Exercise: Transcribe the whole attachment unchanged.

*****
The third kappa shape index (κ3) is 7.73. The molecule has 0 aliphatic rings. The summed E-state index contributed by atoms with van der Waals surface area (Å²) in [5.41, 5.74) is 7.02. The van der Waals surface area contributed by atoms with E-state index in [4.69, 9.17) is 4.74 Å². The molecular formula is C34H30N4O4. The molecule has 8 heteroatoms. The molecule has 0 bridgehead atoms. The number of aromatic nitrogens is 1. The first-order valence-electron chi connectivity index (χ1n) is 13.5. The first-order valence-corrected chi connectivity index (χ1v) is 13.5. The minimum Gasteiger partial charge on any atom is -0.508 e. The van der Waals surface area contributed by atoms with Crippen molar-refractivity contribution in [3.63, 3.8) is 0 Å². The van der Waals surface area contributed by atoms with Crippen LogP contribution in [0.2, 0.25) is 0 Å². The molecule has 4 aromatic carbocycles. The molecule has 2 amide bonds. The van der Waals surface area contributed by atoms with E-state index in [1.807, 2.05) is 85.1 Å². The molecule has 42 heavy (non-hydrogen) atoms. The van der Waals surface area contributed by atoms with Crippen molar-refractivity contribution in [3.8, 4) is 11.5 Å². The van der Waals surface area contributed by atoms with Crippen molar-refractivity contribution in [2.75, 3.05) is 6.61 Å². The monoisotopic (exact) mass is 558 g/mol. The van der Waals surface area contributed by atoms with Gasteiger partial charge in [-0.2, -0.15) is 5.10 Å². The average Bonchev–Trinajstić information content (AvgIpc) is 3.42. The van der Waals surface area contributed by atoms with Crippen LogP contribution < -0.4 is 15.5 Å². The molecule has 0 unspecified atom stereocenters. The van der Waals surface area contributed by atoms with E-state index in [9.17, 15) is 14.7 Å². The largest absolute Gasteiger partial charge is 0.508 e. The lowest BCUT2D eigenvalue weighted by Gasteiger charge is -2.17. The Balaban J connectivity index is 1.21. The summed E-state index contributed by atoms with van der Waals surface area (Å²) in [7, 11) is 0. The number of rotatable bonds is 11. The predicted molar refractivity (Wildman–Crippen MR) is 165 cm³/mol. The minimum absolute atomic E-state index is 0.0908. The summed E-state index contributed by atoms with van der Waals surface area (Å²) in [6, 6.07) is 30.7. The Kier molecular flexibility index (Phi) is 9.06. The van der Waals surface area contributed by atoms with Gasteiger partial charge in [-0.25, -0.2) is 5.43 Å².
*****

The third kappa shape index (κ3) is 7.73. The molecule has 0 aliphatic rings. The summed E-state index contributed by atoms with van der Waals surface area (Å²) in [5.41, 5.74) is 7.02. The van der Waals surface area contributed by atoms with E-state index in [4.69, 9.17) is 4.74 Å². The molecular formula is C34H30N4O4. The molecule has 8 heteroatoms. The molecule has 0 bridgehead atoms. The number of aromatic nitrogens is 1. The first-order valence-electron chi connectivity index (χ1n) is 13.5. The first-order valence-corrected chi connectivity index (χ1v) is 13.5. The minimum Gasteiger partial charge on any atom is -0.508 e. The van der Waals surface area contributed by atoms with Crippen molar-refractivity contribution in [3.63, 3.8) is 0 Å². The van der Waals surface area contributed by atoms with Crippen LogP contribution in [0.2, 0.25) is 0 Å². The molecule has 4 aromatic carbocycles. The molecule has 2 amide bonds. The van der Waals surface area contributed by atoms with E-state index in [1.807, 2.05) is 85.1 Å². The molecule has 42 heavy (non-hydrogen) atoms. The van der Waals surface area contributed by atoms with Crippen molar-refractivity contribution in [3.8, 4) is 11.5 Å². The van der Waals surface area contributed by atoms with Crippen molar-refractivity contribution in [2.75, 3.05) is 6.61 Å². The monoisotopic (exact) mass is 558 g/mol. The van der Waals surface area contributed by atoms with Gasteiger partial charge in [-0.2, -0.15) is 5.10 Å². The average Bonchev–Trinajstić information content (AvgIpc) is 3.42. The van der Waals surface area contributed by atoms with Crippen LogP contribution < -0.4 is 15.5 Å². The molecule has 0 unspecified atom stereocenters. The van der Waals surface area contributed by atoms with E-state index in [9.17, 15) is 14.7 Å². The largest absolute Gasteiger partial charge is 0.508 e. The lowest BCUT2D eigenvalue weighted by Gasteiger charge is -2.17. The Balaban J connectivity index is 1.21. The summed E-state index contributed by atoms with van der Waals surface area (Å²) in [7, 11) is 0. The number of rotatable bonds is 11. The predicted molar refractivity (Wildman–Crippen MR) is 165 cm³/mol. The minimum absolute atomic E-state index is 0.0908. The summed E-state index contributed by atoms with van der Waals surface area (Å²) in [6, 6.07) is 30.7. The Kier molecular flexibility index (Phi) is 9.06. The van der Waals surface area contributed by atoms with Gasteiger partial charge in [-0.25, -0.2) is 5.43 Å².